Photo by Aleksandrs Tihonovs
Photo by Aleksandrs Tihonovs

German holiday: Fronleichnam

by Karen Bradbury
Stripes Europe

The last in the succession of Easter-related holidays in Germany is today, June 20, in the form of “Fronleichnam”, an important day for Catholic churchgoers in particular. The holiday also known by its Latin name, “Corpus Christi” or “Corpus Domini” comes 60 days after Easter Sunday and always falls on a Thursday. The day is an official public holiday in eight states of Germany, but not countrywide. The states in which it is celebrated include Baden-Wuerttemberg, Bavaria, Hesse, North Rhine-Westphalia, Rhineland-Palatinate and Saarland. Anticipate closures of stores and businesses in these areas.

According to Christian belief, the rite of the Holy Communion or Eucharist was instituted by Jesus during the Last Supper, when he referred to the bread as his body and the wine as his blood and bid his disciples to eat and drink of these things in remembrance of him. Catholics believe that through the process known as Transubstantiation, the real presence of Christ is to be found in the bread and wine consumed in the Eucharist.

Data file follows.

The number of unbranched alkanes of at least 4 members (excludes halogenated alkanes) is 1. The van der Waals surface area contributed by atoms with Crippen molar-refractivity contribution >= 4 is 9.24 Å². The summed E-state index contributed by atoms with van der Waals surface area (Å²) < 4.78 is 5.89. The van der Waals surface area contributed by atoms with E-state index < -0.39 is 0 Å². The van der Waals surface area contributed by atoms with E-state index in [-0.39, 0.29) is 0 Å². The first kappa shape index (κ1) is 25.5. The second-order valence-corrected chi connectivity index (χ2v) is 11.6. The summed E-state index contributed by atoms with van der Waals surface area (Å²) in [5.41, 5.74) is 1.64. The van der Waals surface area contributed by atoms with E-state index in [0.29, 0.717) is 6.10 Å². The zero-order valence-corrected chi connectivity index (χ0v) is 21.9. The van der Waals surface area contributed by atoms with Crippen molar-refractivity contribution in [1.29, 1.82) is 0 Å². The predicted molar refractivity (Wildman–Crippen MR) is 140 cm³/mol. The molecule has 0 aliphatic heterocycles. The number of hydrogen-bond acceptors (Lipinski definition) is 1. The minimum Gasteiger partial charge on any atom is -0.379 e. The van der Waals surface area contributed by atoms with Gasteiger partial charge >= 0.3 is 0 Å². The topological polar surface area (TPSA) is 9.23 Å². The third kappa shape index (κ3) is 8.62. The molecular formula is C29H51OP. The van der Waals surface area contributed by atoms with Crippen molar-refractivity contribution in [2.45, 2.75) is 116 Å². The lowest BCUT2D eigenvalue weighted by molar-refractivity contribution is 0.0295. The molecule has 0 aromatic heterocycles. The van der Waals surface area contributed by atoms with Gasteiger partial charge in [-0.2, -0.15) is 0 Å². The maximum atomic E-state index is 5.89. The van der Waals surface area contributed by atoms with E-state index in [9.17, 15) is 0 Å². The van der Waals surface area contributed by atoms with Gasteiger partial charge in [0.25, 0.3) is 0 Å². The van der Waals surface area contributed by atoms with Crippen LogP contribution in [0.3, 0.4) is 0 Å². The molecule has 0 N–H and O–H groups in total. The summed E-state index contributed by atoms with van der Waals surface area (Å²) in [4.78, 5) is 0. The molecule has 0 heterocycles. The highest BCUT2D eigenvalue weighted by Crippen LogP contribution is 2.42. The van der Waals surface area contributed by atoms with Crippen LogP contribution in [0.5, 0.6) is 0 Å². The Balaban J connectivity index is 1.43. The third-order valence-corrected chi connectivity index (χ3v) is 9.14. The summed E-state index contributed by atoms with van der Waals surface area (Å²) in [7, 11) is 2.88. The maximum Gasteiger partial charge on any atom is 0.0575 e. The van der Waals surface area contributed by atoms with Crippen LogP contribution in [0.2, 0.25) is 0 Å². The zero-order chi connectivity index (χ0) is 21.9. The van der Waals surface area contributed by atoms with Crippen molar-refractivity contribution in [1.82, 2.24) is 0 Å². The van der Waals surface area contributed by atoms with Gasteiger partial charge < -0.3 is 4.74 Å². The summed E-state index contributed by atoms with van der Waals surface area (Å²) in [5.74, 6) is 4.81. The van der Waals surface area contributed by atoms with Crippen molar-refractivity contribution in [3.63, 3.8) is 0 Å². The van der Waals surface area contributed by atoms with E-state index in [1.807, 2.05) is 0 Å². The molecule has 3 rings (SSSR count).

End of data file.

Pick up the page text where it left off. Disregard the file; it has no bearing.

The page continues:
During the church service held on Fronleichnam, special attention is given to the blessing of the sacrament. In some places, the sacrament will be accompanied by a procession outside the church.

Depending on where in Germany you find yourself, you may see signs of this religious celebration.  In Mülheim, one of the city districts of Cologne, a procession takes place on a convoy of ships crossing the Rhine. The Kölntourist shipping agency offers package tours to those interested in taking part on board a ship. A lake procession also takes place on the Staffelsee in Bavaria.

One of the most beautiful expressions of the day is to be found in the Black Forest. In the community of Mühlenbach, many of its some 1700 inhabitants rise early on what they refer to as Herrgottstag. This group of volunteers takes the flowers and petals they’ve been collecting in the previous days and places them on the pavement to create an elaborate patterned floral carpet stretching around one kilometer in length and about 60 cm wide. Later in the day, a procession of celebrants in traditional costume passes over it.

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